The Morning After: Poem Number 50

Sunrise at Ujibashi(bridge in front of Kotaijingu(Naiku)), on the next morning of the Winter Solstice, Tawashi2006, CC BY-SA 3.0, via Wikimedia Commons

To celebrate our 50th poem on this blog, I am posting poem 50, which happens to be a particularly good one:

JapaneseRomanizationTranslation
君がためKimi ga tameEven the life that
惜しからざりしOshi karazarashiI’d not have been sorry to lose
命さへInochi saejust to meet you once,
ながくもがなとNagaku mo gana tonow, having met, I think:
おもひけるかなOmoi keru ka na“I want it to last forever!”
Translation by Dr Joshua Mostow

This poem was composed by one Fujiwara Yoshitaka, third son of Fujiwara Koremasa (poem 45). It was composed and sent after spending the night with his lover. These kind of “morning after” poems are very common at the time because lovers could not meet openly during the day, so they often met at night and slept together. The term for this kind of poem is kinuginu no uta (後朝の歌), and were often a way of sharing feelings after the two have parted company.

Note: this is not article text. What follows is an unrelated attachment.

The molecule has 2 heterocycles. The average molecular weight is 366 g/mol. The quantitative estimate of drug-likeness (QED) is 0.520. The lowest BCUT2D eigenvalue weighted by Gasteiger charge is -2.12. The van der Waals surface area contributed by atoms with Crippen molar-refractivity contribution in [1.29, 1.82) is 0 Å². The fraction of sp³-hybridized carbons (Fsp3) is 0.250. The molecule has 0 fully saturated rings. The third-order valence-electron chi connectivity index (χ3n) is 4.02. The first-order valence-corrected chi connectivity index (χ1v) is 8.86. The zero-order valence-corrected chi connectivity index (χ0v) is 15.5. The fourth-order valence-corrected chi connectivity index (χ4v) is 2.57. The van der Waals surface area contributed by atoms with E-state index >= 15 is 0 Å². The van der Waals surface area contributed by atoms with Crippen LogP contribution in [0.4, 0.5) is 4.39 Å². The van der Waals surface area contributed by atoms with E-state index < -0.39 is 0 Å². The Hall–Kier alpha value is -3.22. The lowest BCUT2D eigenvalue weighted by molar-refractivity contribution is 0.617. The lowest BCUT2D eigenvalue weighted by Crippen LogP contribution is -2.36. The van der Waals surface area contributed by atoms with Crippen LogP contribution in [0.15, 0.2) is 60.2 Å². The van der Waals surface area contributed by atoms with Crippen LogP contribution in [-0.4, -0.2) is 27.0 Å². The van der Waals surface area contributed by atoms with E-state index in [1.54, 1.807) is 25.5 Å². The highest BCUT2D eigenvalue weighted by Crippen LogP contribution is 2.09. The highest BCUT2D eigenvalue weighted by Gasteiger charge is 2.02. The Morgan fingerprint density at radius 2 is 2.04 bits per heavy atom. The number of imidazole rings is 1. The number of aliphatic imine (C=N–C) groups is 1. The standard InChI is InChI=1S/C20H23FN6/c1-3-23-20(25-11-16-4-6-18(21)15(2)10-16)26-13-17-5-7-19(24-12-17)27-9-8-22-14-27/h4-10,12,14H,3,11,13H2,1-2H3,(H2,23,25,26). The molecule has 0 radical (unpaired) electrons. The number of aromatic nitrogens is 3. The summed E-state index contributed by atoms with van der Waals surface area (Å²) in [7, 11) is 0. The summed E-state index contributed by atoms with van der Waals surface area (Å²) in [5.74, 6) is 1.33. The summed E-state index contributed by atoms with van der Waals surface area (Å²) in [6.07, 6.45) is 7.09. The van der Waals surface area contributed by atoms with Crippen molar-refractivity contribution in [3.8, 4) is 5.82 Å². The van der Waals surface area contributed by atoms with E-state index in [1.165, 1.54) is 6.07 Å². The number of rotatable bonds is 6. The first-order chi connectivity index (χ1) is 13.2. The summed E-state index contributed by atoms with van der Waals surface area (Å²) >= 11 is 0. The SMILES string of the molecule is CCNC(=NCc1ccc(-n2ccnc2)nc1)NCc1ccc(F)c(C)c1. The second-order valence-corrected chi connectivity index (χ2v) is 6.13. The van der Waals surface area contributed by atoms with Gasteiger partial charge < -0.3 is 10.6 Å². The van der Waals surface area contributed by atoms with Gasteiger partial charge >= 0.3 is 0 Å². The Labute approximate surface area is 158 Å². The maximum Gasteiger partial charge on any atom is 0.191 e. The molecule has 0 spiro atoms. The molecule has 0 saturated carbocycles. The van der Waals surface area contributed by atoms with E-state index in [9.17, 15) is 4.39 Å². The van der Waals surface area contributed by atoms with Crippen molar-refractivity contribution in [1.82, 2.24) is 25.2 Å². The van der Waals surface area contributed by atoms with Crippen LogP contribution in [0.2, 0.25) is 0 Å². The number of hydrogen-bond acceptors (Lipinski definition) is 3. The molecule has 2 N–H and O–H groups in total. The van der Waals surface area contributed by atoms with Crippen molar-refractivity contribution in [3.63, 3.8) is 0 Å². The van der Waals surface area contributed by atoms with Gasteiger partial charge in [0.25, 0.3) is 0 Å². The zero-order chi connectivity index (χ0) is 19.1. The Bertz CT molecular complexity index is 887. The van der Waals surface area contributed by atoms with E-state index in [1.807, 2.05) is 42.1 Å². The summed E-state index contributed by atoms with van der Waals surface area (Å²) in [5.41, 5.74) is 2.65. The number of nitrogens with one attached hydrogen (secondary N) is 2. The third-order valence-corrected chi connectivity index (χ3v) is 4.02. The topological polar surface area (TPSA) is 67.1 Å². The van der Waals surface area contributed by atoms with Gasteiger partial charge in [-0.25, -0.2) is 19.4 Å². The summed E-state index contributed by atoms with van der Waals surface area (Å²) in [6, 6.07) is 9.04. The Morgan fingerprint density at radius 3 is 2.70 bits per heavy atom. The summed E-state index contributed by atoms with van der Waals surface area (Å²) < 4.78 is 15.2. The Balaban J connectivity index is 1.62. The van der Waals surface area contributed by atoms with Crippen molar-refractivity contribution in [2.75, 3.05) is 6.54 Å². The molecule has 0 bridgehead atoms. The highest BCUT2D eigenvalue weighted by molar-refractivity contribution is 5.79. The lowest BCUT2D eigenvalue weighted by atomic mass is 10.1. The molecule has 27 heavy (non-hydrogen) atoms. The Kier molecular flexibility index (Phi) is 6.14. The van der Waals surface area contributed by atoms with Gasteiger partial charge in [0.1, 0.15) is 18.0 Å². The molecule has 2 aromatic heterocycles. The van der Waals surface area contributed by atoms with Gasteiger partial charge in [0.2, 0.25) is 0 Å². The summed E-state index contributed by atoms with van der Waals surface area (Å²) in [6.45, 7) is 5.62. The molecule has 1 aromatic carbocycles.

As Mostow also explains, it’s not clear why he valued his life so little, but the main interpretation is that he loved her so much, he was willing to throw his life away just to meet her. Other interpretations are, among other things, that he would have thrown away his life for her sake if he could.

What really makes this poem extra tragic though, is that Yoshitaka died at the age of twenty (he lived from 954 to 974), from smallpox. We don’t know what happened between him and his lover, but at least his words live on.

Anyhow, we’re at the halfway-point of this blog, and I wanted to thank everyone for your support. The biggest thanks go to Professor Mostow who graciously allowed me to use his translations for this blog (if you like to study the Hyakunin Isshu more in depth, I recommend his book).

And we’ve still got 50 to go. 🙂

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3 responses to “The Morning After: Poem Number 50”

  1. That’s such a beuatiful poem! Thank you for translating it.

    1. Thanks Tulio and welcome. Actually I didn’t translate the poem (Professor Mostow did), but I am glad you enjoy. Hopefully he will read this too.

  2. Hi. Thank you for all the translation and backstory for all the poems. Am learning them now and this makes my memorisation so much more fun.
    Btw is there a mistake in your romanji “zarashi” it should be “zarishi” I believe.

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